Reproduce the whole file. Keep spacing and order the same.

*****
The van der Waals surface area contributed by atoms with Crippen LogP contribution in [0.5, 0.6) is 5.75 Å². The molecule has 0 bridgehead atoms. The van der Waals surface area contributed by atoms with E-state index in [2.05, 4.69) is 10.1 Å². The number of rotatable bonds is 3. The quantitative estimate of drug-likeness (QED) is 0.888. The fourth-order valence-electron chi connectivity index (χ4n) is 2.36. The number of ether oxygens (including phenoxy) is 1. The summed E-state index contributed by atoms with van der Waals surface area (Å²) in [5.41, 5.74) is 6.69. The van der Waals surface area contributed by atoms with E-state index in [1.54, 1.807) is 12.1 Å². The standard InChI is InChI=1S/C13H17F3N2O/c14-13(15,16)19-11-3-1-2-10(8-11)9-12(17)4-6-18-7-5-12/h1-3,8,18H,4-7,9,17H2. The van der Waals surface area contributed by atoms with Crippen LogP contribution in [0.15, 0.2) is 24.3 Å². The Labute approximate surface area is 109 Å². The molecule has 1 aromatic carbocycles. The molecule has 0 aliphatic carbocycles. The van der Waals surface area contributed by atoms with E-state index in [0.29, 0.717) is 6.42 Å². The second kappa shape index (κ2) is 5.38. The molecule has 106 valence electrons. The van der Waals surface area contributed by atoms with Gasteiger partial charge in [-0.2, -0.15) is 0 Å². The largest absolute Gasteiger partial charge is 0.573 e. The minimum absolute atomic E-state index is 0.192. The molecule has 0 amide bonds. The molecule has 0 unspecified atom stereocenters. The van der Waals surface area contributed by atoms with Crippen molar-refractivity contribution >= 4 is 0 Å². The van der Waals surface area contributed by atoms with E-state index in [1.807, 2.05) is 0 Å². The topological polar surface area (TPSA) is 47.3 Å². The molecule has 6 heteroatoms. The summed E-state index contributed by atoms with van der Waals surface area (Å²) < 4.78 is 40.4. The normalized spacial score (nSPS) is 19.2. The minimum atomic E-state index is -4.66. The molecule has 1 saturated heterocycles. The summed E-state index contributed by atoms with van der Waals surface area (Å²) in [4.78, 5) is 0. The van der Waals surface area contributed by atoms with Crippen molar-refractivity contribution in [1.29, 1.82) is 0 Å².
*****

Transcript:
The van der Waals surface area contributed by atoms with Crippen LogP contribution in [0.5, 0.6) is 5.75 Å². The molecule has 0 bridgehead atoms. The van der Waals surface area contributed by atoms with E-state index in [2.05, 4.69) is 10.1 Å². The number of rotatable bonds is 3. The quantitative estimate of drug-likeness (QED) is 0.888. The fourth-order valence-electron chi connectivity index (χ4n) is 2.36. The number of ether oxygens (including phenoxy) is 1. The summed E-state index contributed by atoms with van der Waals surface area (Å²) in [5.41, 5.74) is 6.69. The van der Waals surface area contributed by atoms with E-state index in [1.54, 1.807) is 12.1 Å². The standard InChI is InChI=1S/C13H17F3N2O/c14-13(15,16)19-11-3-1-2-10(8-11)9-12(17)4-6-18-7-5-12/h1-3,8,18H,4-7,9,17H2. The van der Waals surface area contributed by atoms with Crippen LogP contribution in [0.15, 0.2) is 24.3 Å². The Labute approximate surface area is 109 Å². The molecule has 1 aromatic carbocycles. The molecule has 0 aliphatic carbocycles. The van der Waals surface area contributed by atoms with E-state index in [0.29, 0.717) is 6.42 Å². The second kappa shape index (κ2) is 5.38. The molecule has 106 valence electrons. The van der Waals surface area contributed by atoms with Gasteiger partial charge in [-0.2, -0.15) is 0 Å². The largest absolute Gasteiger partial charge is 0.573 e. The minimum absolute atomic E-state index is 0.192. The molecule has 0 amide bonds. The molecule has 0 unspecified atom stereocenters. The van der Waals surface area contributed by atoms with Crippen molar-refractivity contribution >= 4 is 0 Å². The van der Waals surface area contributed by atoms with E-state index in [1.807, 2.05) is 0 Å². The topological polar surface area (TPSA) is 47.3 Å². The molecule has 6 heteroatoms. The summed E-state index contributed by atoms with van der Waals surface area (Å²) < 4.78 is 40.4. The normalized spacial score (nSPS) is 19.2. The minimum atomic E-state index is -4.66. The molecule has 1 saturated heterocycles. The summed E-state index contributed by atoms with van der Waals surface area (Å²) in [4.78, 5) is 0. The van der Waals surface area contributed by atoms with Crippen molar-refractivity contribution in [1.29, 1.82) is 0 Å².